American fighters in Iraq take Pokemon contest to the front lines

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A fighter aims an AK-47 at a Zubat Pokemon in this screen shot of a Facebook post by John Cole, a U.S. Army veteran fighting with the peshmerga against the Islamic State group. He is using the smartphone game app ''Pokemon Go'' in an undisclosed location on the front lines near Mosul, Iraq. 	 courtesy of John Cole
From Stripes.com
A fighter aims an AK-47 at a Zubat Pokemon in this screen shot of a Facebook post by John Cole, a U.S. Army veteran fighting with the peshmerga against the Islamic State group. He is using the smartphone game app ''Pokemon Go'' in an undisclosed location on the front lines near Mosul, Iraq. courtesy of John Cole

American fighters in Iraq take Pokemon contest to the front lines

by: Chad Garland | .
Stars and Stripes | .
published: August 08, 2016
 IRBIL, Iraq — Once feared by Saddam Hussein as a Zionist plot, Pokemon are now popping up in Iraq again. U.S. troops and veterans, among others, have joined in the hunt to “catch ’em all,” even on the front lines of the fight against the Islamic State group.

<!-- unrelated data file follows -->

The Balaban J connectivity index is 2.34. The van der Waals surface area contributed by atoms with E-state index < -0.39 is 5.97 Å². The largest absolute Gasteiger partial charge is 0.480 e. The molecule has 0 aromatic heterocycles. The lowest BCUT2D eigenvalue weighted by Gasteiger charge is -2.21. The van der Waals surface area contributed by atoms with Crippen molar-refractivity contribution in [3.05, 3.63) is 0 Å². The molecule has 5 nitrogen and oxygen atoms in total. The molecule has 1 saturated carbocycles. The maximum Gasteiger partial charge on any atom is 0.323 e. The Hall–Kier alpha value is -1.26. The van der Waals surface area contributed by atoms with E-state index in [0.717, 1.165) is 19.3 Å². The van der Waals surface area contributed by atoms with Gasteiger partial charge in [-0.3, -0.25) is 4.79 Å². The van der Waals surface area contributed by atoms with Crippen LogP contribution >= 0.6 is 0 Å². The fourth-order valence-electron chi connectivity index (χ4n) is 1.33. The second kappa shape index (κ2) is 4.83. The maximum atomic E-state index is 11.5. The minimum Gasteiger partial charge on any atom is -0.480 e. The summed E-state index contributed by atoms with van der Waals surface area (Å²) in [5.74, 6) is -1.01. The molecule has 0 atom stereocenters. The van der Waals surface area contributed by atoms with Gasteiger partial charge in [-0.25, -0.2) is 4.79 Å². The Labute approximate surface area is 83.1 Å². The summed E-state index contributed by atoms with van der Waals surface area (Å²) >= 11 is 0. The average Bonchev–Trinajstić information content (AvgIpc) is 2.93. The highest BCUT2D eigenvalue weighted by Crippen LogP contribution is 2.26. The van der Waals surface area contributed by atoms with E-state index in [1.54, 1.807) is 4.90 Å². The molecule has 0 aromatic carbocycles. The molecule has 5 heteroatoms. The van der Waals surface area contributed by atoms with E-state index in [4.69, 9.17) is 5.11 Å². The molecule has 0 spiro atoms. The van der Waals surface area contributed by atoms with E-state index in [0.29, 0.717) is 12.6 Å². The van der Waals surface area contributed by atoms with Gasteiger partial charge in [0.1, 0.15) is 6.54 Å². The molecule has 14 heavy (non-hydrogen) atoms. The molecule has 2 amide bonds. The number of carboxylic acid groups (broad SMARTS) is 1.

The popular Japanese children’s cartoon about pocket monsters and their human trainers was suspected by Hussein and his security service to be a tool of international Zionism. Iraqi intelligence thought the name “Pokemon” meant “I’m Jewish,” according to a 2001 memo U.S. troops captured.
 
Now, a new wave of cartoon monsters is invading the country thanks to the immensely popular “Pokemon Go” smartphone app, a virtual scavenger hunt in which users try to catch the creatures.
 
“I’ve seen a lot of Zubats,” said Louis Park, a Marine veteran, volunteering with Dwehk Nawsha, a Christian militia fighting the Islamic State group in Iraq. He was referring to a poisonous, flying Pokemon.